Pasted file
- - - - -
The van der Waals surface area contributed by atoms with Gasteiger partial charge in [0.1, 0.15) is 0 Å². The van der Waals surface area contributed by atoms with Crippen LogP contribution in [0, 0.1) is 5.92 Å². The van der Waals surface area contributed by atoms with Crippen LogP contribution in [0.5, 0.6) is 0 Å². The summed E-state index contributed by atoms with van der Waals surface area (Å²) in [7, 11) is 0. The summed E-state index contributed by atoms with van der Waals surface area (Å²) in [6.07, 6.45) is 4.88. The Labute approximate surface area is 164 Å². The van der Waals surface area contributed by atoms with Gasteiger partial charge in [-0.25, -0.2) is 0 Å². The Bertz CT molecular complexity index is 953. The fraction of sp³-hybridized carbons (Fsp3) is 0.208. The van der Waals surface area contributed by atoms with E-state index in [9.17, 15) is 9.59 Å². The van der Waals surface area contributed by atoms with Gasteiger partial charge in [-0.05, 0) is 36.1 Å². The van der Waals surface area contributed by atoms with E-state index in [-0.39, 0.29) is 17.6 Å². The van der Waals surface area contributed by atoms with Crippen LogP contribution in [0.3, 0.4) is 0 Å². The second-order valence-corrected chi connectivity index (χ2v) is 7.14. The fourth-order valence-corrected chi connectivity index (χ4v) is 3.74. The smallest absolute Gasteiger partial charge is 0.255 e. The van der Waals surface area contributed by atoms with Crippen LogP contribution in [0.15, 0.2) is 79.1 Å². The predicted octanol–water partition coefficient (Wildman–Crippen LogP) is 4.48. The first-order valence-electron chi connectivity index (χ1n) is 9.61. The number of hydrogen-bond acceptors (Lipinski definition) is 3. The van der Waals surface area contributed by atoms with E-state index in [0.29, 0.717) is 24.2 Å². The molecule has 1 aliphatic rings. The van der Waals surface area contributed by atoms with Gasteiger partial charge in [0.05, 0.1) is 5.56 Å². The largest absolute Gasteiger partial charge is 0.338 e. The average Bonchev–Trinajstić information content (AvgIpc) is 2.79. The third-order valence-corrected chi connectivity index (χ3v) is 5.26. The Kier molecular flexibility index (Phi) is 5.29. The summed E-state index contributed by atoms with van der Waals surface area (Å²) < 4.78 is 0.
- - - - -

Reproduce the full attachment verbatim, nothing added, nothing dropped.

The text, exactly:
The van der Waals surface area contributed by atoms with Gasteiger partial charge in [0.1, 0.15) is 0 Å². The van der Waals surface area contributed by atoms with Crippen LogP contribution in [0, 0.1) is 5.92 Å². The van der Waals surface area contributed by atoms with Crippen LogP contribution in [0.5, 0.6) is 0 Å². The summed E-state index contributed by atoms with van der Waals surface area (Å²) in [7, 11) is 0. The summed E-state index contributed by atoms with van der Waals surface area (Å²) in [6.07, 6.45) is 4.88. The Labute approximate surface area is 164 Å². The van der Waals surface area contributed by atoms with Gasteiger partial charge in [-0.25, -0.2) is 0 Å². The Bertz CT molecular complexity index is 953. The fraction of sp³-hybridized carbons (Fsp3) is 0.208. The van der Waals surface area contributed by atoms with E-state index in [9.17, 15) is 9.59 Å². The van der Waals surface area contributed by atoms with Gasteiger partial charge in [-0.05, 0) is 36.1 Å². The van der Waals surface area contributed by atoms with E-state index in [-0.39, 0.29) is 17.6 Å². The van der Waals surface area contributed by atoms with Crippen LogP contribution in [0.3, 0.4) is 0 Å². The second-order valence-corrected chi connectivity index (χ2v) is 7.14. The fourth-order valence-corrected chi connectivity index (χ4v) is 3.74. The smallest absolute Gasteiger partial charge is 0.255 e. The van der Waals surface area contributed by atoms with Crippen LogP contribution in [0.15, 0.2) is 79.1 Å². The predicted octanol–water partition coefficient (Wildman–Crippen LogP) is 4.48. The first-order valence-electron chi connectivity index (χ1n) is 9.61. The number of hydrogen-bond acceptors (Lipinski definition) is 3. The van der Waals surface area contributed by atoms with E-state index in [0.29, 0.717) is 24.2 Å². The molecule has 1 aliphatic rings. The van der Waals surface area contributed by atoms with Gasteiger partial charge in [0.05, 0.1) is 5.56 Å². The largest absolute Gasteiger partial charge is 0.338 e. The average Bonchev–Trinajstić information content (AvgIpc) is 2.79. The third-order valence-corrected chi connectivity index (χ3v) is 5.26. The Kier molecular flexibility index (Phi) is 5.29. The summed E-state index contributed by atoms with van der Waals surface area (Å²) < 4.78 is 0.